If you want to see Seattle, but don't have a lot of money, I suggest spending an afternoon in the Fremont district. Fremont is home to many of the quirky things in Seattle, like the Fremont Troll, a giant sculpture of a troll that resides under the extremely tall Aurora Bridge that will take you from Fremont to downtown. Fittingly enough, the Troll is located at the top of Troll Ave where it intersects N 36th St. (The street was actually renamed to Troll Ave in 2005, making the monument easier to find, no doubt.)
But that isn't the only thing unique about Fremont. And in this tour, I am going to let you in on a few secrets, all of them completely free. All you need is a little cash for souvenirs, if you like, food, and, since this is Seattle, a cup of coffee to keep you going.
For an easy print out of your own, click here. This is the one I used as a guide, though we didn't end up following it very well, and there were many additions and subtractions. For starters, don't park where it tells you to park. Everything you're going to be looking at is on the north side of the bridge, and parking on the south side is a little difficult and confusing. The streets are also a lot busier there. We didn't have any luck, so wen ended up parking just down from the Troll near a Japanese 80s bar. Sadly, we did not go inside.
Greg and I ended up not even starting with Rapunzel. In our quest to find parking, we ended up tracing the path of the walking tour with the car and seeing everything from the sculpture Waiting for the Interurban (which is usually whimsically dressed up by locals in an array of colorful hats, shirts, and necklaces) to the directional marker. We actually saw the statue of Lenin (yes, that Lenin) while driving from our friend's apartment. It's quite large and very difficult to miss.
A few of the places on the tour are closed, like Frank and Dunya, but there are plenty of other fun shops to stop at along the way. I ended up buying a fabulous pair of earrings and a leather bracelet from a Turkish store on the way to the History House on 34th street. The store is marked by a tallish camel statue out front that Greg's brother told us gets dressed up in different outfits for various occasions (which I think is adorable if it is true). The lady that runs the store is very friendly and talented! She makes the adorable crocheted hats and scarves for sale herself. The shop also promises Turkish coffee, so if that is your thing, do stop in.
The History House turned out to be quite small, but educational. We learned that Seattle averages 226 cloudy a year, and the lowest recorded temperature is 0 degrees F and the highest is 100 degrees F. There are also a bunch of pictures of the Waiting for the Interurban in different outfits. They also sell gnome doors! The only other place I have seen gnome doors is in Frankenmuth, MI. I told the guy behind the counter about Ann Arbor's fairy doors, and he said he'd never seen fairy doors, but thought the whole idea was pretty neat.
It was actually on our way to all of these things rather than after that we stopped at Dusty Strings on Fremont Ave, a very cool music shop that specializes in acoustic instruments. They had a banjo shaped like a fish and rattles for a babies shaped like a human skull. The walls are covered in ukuleles, banjos, guitars, violins, and these are far from the only instruments they sell. They also encourage you to try out the instruments, which I would have done had I any knowledge of how to play any of them.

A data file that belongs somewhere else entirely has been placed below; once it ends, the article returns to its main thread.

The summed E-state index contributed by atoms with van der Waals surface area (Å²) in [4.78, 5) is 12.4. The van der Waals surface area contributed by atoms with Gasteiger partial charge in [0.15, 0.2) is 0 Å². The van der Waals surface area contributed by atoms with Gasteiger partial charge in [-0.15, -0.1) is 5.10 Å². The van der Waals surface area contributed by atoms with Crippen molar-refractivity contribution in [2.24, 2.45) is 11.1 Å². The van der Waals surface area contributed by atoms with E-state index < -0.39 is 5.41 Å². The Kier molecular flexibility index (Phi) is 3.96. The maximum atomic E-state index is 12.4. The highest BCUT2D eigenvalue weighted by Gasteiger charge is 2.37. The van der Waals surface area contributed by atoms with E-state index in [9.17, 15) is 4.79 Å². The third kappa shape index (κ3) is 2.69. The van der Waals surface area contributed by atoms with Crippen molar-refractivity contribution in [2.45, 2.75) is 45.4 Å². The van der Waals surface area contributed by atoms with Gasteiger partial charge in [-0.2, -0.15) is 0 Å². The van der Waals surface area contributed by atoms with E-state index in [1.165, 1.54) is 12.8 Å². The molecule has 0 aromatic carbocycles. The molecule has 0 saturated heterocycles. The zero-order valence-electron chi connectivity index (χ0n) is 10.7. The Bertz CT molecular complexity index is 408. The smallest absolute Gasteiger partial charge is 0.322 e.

Fremont's famous directional marker which declares Fremont as the center of the universe and point to various other locations all around the globe, including the North Pole as well as the other famous Fremont landmarks, like Lenin and the rocket.
Also along Fremont Ave is the really cool and rather large Vintage Mall where I bought an aviator cap for an upcoming costume for the Marche du Nain Rouge in Detroit. Other vintage stores in the area that we stopped at are Vintage Angel, which has awesome boots, and Deluxe Junk, which has a goofy statue out front when it's open. Deluxe Junk is where we found a Civil War era prosthetic leg. Pretty cool, eh?
We were lucky to be wandering Fremont on the first Friday of the month. It turns out that day is set aside as an Art Walk. I grew up with something quite similar in Kalamazoo, MI called Art Hop. It's even the same day! If you live in Seattle, the Fremont Art Walk is a great way to get to know the neighborhood beyond the well-known touristy stuff. I overheard some people say that other neighborhoods also do Art Walks on different nights of the week. You could tour the whole city this way!
If you aren't familiar with this kind of event, it's basically a bunch of businesses (usually stores and galleries) who get together and decide that they are going to open their doors to local artists and showcase their work. There are usually modest refreshments and snacks, and the public can meet the artists and often purchase some of their work. In Kalamazoo, the Art Hop is when the various galleries around town open new showings, as well as the aforementioned stores showing off a local artist's work. I love Art Walks and Hops and whatever they are called! Galleries that may normally charge admission are free and feed you. What's not to love about that?
One artist who totally caught our eyes is Ben Chamberlain who had a lot of black and white comic art for show. I came very, very close to buying one of his prints.
I realize this wasn't a totally logical step-by-step of Fremont. It's a small area with a lot of stuff packed tightly together. One can easily spend a day wandering around, checking out all the outdoor funky art, tasty little places to eat, and unique shops. The best part of all, most of these activities don't even cost any money. If you are artsy or the least bit kooky, Fremont should definitely be on your list of places to check out in Seattle.